Water-loving plants like the cucurbits, such as squash, pumpkins, and cucumbers, will also do well. Just make sure to dig out some soil and backfill it with compost before planting.
Working with sandy soil
On the other end of the spectrum, sandy soils tend to drain too quickly and hold very little in the way of nutrition. To raise vegetables in this type of soil, you will usually have to add a nutritious soil-retaining medium to the sand to overcome this problem. Garden compost is the best solution for sandy soils. It will give the soil a better structure and will help it to retain water.
However, before you start to cure all your sandy soil, there are a few dandy soil loving crops that you may want to try that are permanent crops. Asparagus thrives in sandy soil; it is one of the first vegetables to grow each spring and it comes back every year. It is the best reward for sandy free-draining soil. Remember that it takes several years for asparagus to produce edible plants.
Raspberries and blackberries, which spread easily, also do well in sandy soil. They come back every year, sending shooters out to expand their area. Keep on top of culling the new berry shoots, and you will have lovely berries to eat each year without having the brambles take over your garden.
How To Plan A Vegetable Garden – Devote Space & Time
Now that you know what kind of soil you have, it’s time to decide how much space you will allocate to a garden. Remember that the bigger the garden, the more time it will take to plant and care for it.
How much space you have to grow vegetables is a big consideration. Some plants take up more room than others. If your space is limited, consider sticking to your favorite vegetable or to ones you think of as treats. Another option is to look at growing heavy cropping vegetables that you eat frequently.
Your vegetable garden doesn’t have to be huge to be productive. It’s surprising what you can grow in the smallest of gardens. Raised beds are a good idea, and container gardening is easy and becoming more popular.
What you decide to grow, on whatever scale, requires understanding that vegetable groups and crop rotation is an important part of planning a vegetable garden.
How To Plan A Vegetable Garden – What To Grow
When you know how much space you have and where you will plant your garden, the next step is deciding what to plant.
Before you can decide how to divide up your garden, make a list of the vegetables you are considering, separating them into groups.
In our garden, we grow vegetables from six groups, but we combine the alliums (onions, scallions, garlic, etc.) with the cucurbits (gourds, squashes, cucumbers) and the “other” group that includes lettuces and spinach, which we grow where there is room. This leaves us with four growing groups to rotate:
- Alliums, cucurbits, lettuces, and spinach
- Potatoes, carrots, parsnips, and root vegetables
- Legumes (peas, beans, etc.) and tomatoes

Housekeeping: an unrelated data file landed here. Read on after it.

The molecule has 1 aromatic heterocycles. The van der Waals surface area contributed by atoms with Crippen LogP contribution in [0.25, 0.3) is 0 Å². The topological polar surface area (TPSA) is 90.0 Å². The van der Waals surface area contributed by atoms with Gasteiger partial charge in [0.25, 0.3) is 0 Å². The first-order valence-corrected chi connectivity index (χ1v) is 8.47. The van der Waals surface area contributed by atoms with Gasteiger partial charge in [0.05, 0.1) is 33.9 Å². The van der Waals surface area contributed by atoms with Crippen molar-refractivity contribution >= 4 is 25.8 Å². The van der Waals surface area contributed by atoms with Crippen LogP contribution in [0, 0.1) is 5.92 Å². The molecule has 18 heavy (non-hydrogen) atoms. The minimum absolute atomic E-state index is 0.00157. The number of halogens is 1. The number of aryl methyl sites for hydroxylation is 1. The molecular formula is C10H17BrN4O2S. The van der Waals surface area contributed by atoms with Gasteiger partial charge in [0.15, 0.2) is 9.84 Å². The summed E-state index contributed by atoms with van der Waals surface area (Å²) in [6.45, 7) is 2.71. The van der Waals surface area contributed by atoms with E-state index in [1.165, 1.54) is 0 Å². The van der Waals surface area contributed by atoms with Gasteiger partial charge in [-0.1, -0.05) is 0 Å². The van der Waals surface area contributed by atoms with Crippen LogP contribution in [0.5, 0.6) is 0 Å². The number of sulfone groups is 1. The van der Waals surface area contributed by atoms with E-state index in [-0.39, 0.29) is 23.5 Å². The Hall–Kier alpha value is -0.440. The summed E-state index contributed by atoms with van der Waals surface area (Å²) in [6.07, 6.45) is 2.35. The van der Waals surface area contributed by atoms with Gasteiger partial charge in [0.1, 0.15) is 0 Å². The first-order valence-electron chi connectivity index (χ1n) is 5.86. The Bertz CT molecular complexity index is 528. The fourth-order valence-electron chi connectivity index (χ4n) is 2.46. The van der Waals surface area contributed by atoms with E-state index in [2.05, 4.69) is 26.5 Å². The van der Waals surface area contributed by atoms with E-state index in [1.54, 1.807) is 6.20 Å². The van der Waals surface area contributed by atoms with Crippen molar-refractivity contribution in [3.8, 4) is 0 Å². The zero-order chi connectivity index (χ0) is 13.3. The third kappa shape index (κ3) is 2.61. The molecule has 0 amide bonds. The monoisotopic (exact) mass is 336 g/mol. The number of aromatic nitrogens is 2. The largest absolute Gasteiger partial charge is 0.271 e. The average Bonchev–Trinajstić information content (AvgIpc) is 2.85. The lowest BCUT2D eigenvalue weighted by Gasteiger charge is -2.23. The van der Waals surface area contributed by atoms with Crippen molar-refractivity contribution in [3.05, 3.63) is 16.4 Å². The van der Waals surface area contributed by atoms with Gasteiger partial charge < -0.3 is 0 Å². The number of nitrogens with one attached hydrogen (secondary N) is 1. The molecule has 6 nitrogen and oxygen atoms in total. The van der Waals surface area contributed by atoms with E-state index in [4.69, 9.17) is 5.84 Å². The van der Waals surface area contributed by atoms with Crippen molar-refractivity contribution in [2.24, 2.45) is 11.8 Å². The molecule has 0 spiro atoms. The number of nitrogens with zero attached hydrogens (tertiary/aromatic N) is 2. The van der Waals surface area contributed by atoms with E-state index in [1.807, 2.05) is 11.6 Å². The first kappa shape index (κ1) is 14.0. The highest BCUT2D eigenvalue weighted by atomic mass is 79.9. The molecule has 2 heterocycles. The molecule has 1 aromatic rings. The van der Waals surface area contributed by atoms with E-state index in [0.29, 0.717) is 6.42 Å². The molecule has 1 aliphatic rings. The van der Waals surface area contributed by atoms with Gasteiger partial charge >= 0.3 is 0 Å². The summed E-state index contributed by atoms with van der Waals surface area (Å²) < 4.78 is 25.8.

- Brassicas (cruciferous vegetables like cabbages, Brussels sprouts, and broccoli) – here’s a nice cruciferous vegetables list.
I would suggest that you try to keep to four groups because it makes the soil preparation simple to follow and the garden division much easier.
Create a mind-map for your future garden
For a visual aid to your vegetable garden planning, you could draw out a mind map for the groups, putting in the soil preparation for each area (discussed later).
If you simply want to have some homegrown vegetables to try before you commit to four groups and a crop rotation schedule to improve the soil, plant a few potatoes, runner beans, peas, cabbages, and sprouts. This would give you a three-group rotation plan that would work well.
I suggest you grow at least three groups because alternating two groups of vegetables every other year could cause nutritional problems in your crops. If you have a very small area and cannot divide your garden, you can rotate what you grow from year to year, growing potatoes and carrots this year, runner beans and peas next year, cabbages and cauliflowers the following year, and zucchinis and pumpkins in the third year.
Create paths for your garden
Once you choose your groups, you have the start of your plan. Simply pace out your garden and draw a map, dividing it into the number of groups chosen. Then add small paths within the garden to walk without stepping on your plants.
The plan below shows a rectangular garden with a simple path in the middle and to each side, dividing the garden into four areas.
You can make your vegetable garden planning more elaborate by adding things like compost heaps, storage shed, and water containers. Just make sure your plan will split the garden into appropriate equal-sized groups.
We rotate each growing group counterclockwise each year. So Group Four this year becomes Group One, Group One becomes Group Two, and so on throughout the garden.
Remember to read the seed packages for the vegetables you want to plant. Follow the directions on the package for when to plant and how far apart the seeds should be planted. This information will help you decide how many plants you can fit in your space.
How To Plan A Vegetable Garden – Soil Preparation
The reason we split our plants into multiple growing groups is to help control pests and diseases and to allow a system of soil preparation that works each and every year. This manner of soil rotation makes the process of growing your own vegetables easy to follow.